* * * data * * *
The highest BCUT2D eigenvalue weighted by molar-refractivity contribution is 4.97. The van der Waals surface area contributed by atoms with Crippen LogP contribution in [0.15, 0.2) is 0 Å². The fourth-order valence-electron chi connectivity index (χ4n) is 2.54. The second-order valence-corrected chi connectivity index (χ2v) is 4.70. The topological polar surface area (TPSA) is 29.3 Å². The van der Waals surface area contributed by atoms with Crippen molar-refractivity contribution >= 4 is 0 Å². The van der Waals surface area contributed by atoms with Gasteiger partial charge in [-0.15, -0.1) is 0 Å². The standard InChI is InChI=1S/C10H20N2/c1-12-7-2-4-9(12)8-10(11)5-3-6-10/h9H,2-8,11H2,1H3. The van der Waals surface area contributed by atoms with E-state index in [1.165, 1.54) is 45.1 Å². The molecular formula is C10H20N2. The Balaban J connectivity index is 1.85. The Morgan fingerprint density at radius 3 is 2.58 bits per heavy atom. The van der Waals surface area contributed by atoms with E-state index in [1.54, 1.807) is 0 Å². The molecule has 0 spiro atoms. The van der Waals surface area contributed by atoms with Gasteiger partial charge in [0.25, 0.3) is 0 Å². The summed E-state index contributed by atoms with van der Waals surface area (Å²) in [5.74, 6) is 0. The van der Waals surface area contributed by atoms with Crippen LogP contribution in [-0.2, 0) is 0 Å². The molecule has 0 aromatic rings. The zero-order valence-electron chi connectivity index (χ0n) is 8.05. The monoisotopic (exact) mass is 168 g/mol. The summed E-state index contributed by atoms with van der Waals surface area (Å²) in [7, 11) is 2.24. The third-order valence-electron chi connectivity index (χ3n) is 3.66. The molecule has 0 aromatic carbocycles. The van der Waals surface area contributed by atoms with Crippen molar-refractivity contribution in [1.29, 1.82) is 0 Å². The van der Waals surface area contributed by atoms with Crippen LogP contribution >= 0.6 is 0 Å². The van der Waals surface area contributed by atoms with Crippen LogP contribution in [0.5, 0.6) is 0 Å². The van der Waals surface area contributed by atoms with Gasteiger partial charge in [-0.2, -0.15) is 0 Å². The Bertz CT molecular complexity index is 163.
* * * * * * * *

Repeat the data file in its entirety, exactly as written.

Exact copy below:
The highest BCUT2D eigenvalue weighted by molar-refractivity contribution is 4.97. The van der Waals surface area contributed by atoms with Crippen LogP contribution in [0.15, 0.2) is 0 Å². The fourth-order valence-electron chi connectivity index (χ4n) is 2.54. The second-order valence-corrected chi connectivity index (χ2v) is 4.70. The topological polar surface area (TPSA) is 29.3 Å². The van der Waals surface area contributed by atoms with Crippen molar-refractivity contribution >= 4 is 0 Å². The van der Waals surface area contributed by atoms with Gasteiger partial charge in [-0.15, -0.1) is 0 Å². The standard InChI is InChI=1S/C10H20N2/c1-12-7-2-4-9(12)8-10(11)5-3-6-10/h9H,2-8,11H2,1H3. The van der Waals surface area contributed by atoms with E-state index in [1.165, 1.54) is 45.1 Å². The molecular formula is C10H20N2. The Balaban J connectivity index is 1.85. The Morgan fingerprint density at radius 3 is 2.58 bits per heavy atom. The van der Waals surface area contributed by atoms with E-state index in [1.54, 1.807) is 0 Å². The molecule has 0 spiro atoms. The van der Waals surface area contributed by atoms with Gasteiger partial charge in [0.25, 0.3) is 0 Å². The summed E-state index contributed by atoms with van der Waals surface area (Å²) in [5.74, 6) is 0. The van der Waals surface area contributed by atoms with Crippen LogP contribution in [-0.2, 0) is 0 Å². The molecule has 0 aromatic rings. The zero-order valence-electron chi connectivity index (χ0n) is 8.05. The monoisotopic (exact) mass is 168 g/mol. The summed E-state index contributed by atoms with van der Waals surface area (Å²) in [7, 11) is 2.24. The third-order valence-electron chi connectivity index (χ3n) is 3.66. The molecule has 0 aromatic carbocycles. The van der Waals surface area contributed by atoms with Crippen molar-refractivity contribution in [1.29, 1.82) is 0 Å². The van der Waals surface area contributed by atoms with Crippen LogP contribution >= 0.6 is 0 Å². The van der Waals surface area contributed by atoms with Crippen LogP contribution in [0.5, 0.6) is 0 Å². The van der Waals surface area contributed by atoms with Gasteiger partial charge in [-0.2, -0.15) is 0 Å². The Bertz CT molecular complexity index is 163.